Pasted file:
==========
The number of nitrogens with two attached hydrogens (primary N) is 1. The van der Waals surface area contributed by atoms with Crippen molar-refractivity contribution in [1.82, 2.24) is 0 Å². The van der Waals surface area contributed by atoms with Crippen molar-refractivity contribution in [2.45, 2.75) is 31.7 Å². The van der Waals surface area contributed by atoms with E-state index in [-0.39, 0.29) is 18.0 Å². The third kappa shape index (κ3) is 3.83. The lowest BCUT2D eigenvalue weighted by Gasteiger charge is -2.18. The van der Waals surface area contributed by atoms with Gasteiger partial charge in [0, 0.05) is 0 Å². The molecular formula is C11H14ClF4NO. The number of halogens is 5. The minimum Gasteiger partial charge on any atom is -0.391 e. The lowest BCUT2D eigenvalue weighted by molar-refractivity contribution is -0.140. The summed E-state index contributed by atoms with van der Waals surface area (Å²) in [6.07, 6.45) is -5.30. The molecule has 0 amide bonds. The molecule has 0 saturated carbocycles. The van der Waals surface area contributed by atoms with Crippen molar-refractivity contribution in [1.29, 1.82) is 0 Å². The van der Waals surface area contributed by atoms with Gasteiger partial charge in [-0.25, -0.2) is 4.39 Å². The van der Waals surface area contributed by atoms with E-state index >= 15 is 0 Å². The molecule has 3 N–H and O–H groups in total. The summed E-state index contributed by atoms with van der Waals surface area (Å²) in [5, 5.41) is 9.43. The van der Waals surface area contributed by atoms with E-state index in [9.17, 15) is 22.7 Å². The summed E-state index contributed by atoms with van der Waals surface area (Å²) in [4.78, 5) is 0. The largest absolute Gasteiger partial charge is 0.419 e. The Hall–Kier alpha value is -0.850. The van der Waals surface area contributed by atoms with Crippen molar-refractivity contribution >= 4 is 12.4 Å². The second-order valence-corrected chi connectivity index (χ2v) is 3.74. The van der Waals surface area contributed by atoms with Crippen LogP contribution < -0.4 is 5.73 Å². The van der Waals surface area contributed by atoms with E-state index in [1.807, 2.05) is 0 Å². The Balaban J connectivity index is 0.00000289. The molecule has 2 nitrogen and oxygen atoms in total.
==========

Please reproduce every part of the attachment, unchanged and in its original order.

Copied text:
The number of nitrogens with two attached hydrogens (primary N) is 1. The van der Waals surface area contributed by atoms with Crippen molar-refractivity contribution in [1.82, 2.24) is 0 Å². The van der Waals surface area contributed by atoms with Crippen molar-refractivity contribution in [2.45, 2.75) is 31.7 Å². The van der Waals surface area contributed by atoms with E-state index in [-0.39, 0.29) is 18.0 Å². The third kappa shape index (κ3) is 3.83. The lowest BCUT2D eigenvalue weighted by Gasteiger charge is -2.18. The van der Waals surface area contributed by atoms with Gasteiger partial charge in [0, 0.05) is 0 Å². The molecular formula is C11H14ClF4NO. The number of halogens is 5. The minimum Gasteiger partial charge on any atom is -0.391 e. The lowest BCUT2D eigenvalue weighted by molar-refractivity contribution is -0.140. The summed E-state index contributed by atoms with van der Waals surface area (Å²) in [6.07, 6.45) is -5.30. The molecule has 0 amide bonds. The molecule has 0 saturated carbocycles. The van der Waals surface area contributed by atoms with Crippen molar-refractivity contribution in [1.29, 1.82) is 0 Å². The van der Waals surface area contributed by atoms with Gasteiger partial charge in [-0.25, -0.2) is 4.39 Å². The van der Waals surface area contributed by atoms with E-state index >= 15 is 0 Å². The molecule has 3 N–H and O–H groups in total. The summed E-state index contributed by atoms with van der Waals surface area (Å²) in [5, 5.41) is 9.43. The van der Waals surface area contributed by atoms with E-state index in [9.17, 15) is 22.7 Å². The summed E-state index contributed by atoms with van der Waals surface area (Å²) in [4.78, 5) is 0. The largest absolute Gasteiger partial charge is 0.419 e. The Hall–Kier alpha value is -0.850. The van der Waals surface area contributed by atoms with Crippen molar-refractivity contribution >= 4 is 12.4 Å². The second-order valence-corrected chi connectivity index (χ2v) is 3.74. The van der Waals surface area contributed by atoms with Crippen LogP contribution < -0.4 is 5.73 Å². The van der Waals surface area contributed by atoms with E-state index in [1.807, 2.05) is 0 Å². The Balaban J connectivity index is 0.00000289. The molecule has 2 nitrogen and oxygen atoms in total.